On June 17, 2005, at 1659 eastern daylight time, a Cessna 414, N1654T, was substantially damaged during a runway overrun at Butler County Airport (BTP), Butler, Pennsylvania. The certificated commercial pilot and three passengers were not injured. Visual meteorological conditions prevailed, and an instrument flight rules flight (IFR) plan was filed for the 14 CFR Part 91 personal flight, which departed Greenville Downtown Airport (GMU), Greenville, South Carolina, about 1430, and was destined for Butler, Pennsylvania.


In a written statement, and during a telephone interview, the pilot stated that as the airplane passed in the vicinity of Pittsburgh, Pennsylvania, he elected to cancel his IFR clearance and proceed under visual flight rules to his destination. During the descent, he had difficulty receiving the reported weather conditions at Butler County Airport, and subsequently over flew the airport in an attempt to observe the winds. He was unable to see the windsock, or any other wind indicators, such as flags, smoke, or blowing dust.

With the landing gear in the down position, and at 150 knots airspeed, he entered the downwind leg of the traffic pattern for a landing on runway 08. While on the final leg of the approach, the pilot slowed the airplane to about 130 knots, and further slowed to 120 knots when he crossed the displaced threshold. He then reduced the throttles to idle, and reported that the airspeed further decreased to about 110 knots, about 10 to 20 feet above the runway.

The airplane touched down smoothly, within the first 200 feet of the runway. The pilot began to "work in the brakes," but then realized that the desired braking action was not being achieved. He then began to "pump the brakes," which improved braking, but not significantly. The pilot then "stood on the brakes"; however, the airplane continued forward. The pilot briefly thought about trying to turn the airplane left by using the left brake and increasing power on the right engine, but then decided against the maneuver. The airplane departed the end of the runway, accelerated down sloped terrain, and stopped after hitting a fence. A postcrash fire ensued, which was quickly extinguished by local firefighters.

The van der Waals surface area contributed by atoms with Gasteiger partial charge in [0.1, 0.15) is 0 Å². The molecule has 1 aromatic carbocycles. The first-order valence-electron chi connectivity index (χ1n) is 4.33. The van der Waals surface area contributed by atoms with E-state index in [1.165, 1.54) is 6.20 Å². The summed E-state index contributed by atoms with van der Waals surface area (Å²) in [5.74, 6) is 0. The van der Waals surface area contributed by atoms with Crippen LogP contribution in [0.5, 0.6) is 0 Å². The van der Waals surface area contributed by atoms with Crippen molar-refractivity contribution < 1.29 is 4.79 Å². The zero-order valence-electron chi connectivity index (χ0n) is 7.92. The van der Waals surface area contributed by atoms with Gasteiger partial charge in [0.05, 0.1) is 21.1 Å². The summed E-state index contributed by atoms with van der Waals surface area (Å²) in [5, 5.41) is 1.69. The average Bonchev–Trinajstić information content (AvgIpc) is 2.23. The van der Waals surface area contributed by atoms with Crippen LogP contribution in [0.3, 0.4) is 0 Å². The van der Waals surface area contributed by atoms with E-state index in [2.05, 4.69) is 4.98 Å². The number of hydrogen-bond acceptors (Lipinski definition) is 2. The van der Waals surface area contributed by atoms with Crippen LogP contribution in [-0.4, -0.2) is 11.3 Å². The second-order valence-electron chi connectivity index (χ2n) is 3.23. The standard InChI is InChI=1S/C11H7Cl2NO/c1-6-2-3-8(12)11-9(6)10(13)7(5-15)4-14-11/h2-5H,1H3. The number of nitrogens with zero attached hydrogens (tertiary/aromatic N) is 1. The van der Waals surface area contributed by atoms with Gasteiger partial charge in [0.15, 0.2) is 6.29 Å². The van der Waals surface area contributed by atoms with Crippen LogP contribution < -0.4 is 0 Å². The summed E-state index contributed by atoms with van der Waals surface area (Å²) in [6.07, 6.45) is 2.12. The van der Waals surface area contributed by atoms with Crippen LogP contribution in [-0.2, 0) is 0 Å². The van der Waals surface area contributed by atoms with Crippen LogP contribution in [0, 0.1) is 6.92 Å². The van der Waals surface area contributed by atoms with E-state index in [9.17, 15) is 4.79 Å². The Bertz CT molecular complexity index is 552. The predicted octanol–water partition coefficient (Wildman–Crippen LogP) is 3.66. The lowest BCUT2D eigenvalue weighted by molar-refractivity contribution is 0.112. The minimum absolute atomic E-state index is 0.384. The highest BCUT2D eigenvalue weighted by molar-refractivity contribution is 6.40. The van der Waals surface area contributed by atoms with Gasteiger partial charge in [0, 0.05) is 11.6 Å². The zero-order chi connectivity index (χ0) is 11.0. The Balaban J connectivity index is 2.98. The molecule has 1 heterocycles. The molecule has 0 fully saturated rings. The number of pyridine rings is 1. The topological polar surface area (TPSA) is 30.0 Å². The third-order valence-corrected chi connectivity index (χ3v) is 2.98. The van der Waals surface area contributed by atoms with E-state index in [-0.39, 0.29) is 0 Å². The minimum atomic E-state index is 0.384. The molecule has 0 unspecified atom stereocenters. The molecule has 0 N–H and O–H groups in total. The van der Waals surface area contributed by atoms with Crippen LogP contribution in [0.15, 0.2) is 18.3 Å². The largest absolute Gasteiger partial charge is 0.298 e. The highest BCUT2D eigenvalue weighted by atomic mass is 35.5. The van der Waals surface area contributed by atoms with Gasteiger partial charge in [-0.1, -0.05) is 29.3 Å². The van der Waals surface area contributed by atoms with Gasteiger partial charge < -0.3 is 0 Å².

In a written statement, the pilot's wife reported that she was occupying the right seat at the time of the accident. During the landing roll, she observed the pilot attempting to slow the airplane by applying increasing intensities of braking pressure, and observed the airplane's failure to slow.

A witness reported in a written statement, that he observed the accident while sitting on his front porch. The witness saw the airplane landing "with the wind from behind," blowing in an easterly direction. The airplane touched down "extremely fast" and seemed not to slow down. It then swerved toward the taxiway, and subsequently departed the end of the runway. The witness also reported that another airplane was waiting on a taxiway to depart from runway 26 at the time the accident occurred.


The pilot held a commercial pilot certificate with ratings for airplane single engine and multiengine land, and instrument airplane. He also held a flight instructor certificate with ratings for airplane single engine and multiengine, and instrument airplane. His most recent second-class FAA medical certificate was issued on June 1, 2004. The pilot reported 2,233 total hours of flight experience, of which 369 hours were in the accident airplane make and model.


The airplane's most recent annual inspection was completed on March 10, 2005 at 3,054 total hours of flight time. It had accrued 85 hours of flight time since that date.


The weather reported at the airport, at 1659, included winds from 310 degrees at 10 knots, gusting to 15 knots, temperature 66 degrees Fahrenheit, dew point 50 degrees Fahrenheit, and an altimeter setting of 29.84 inches of mercury.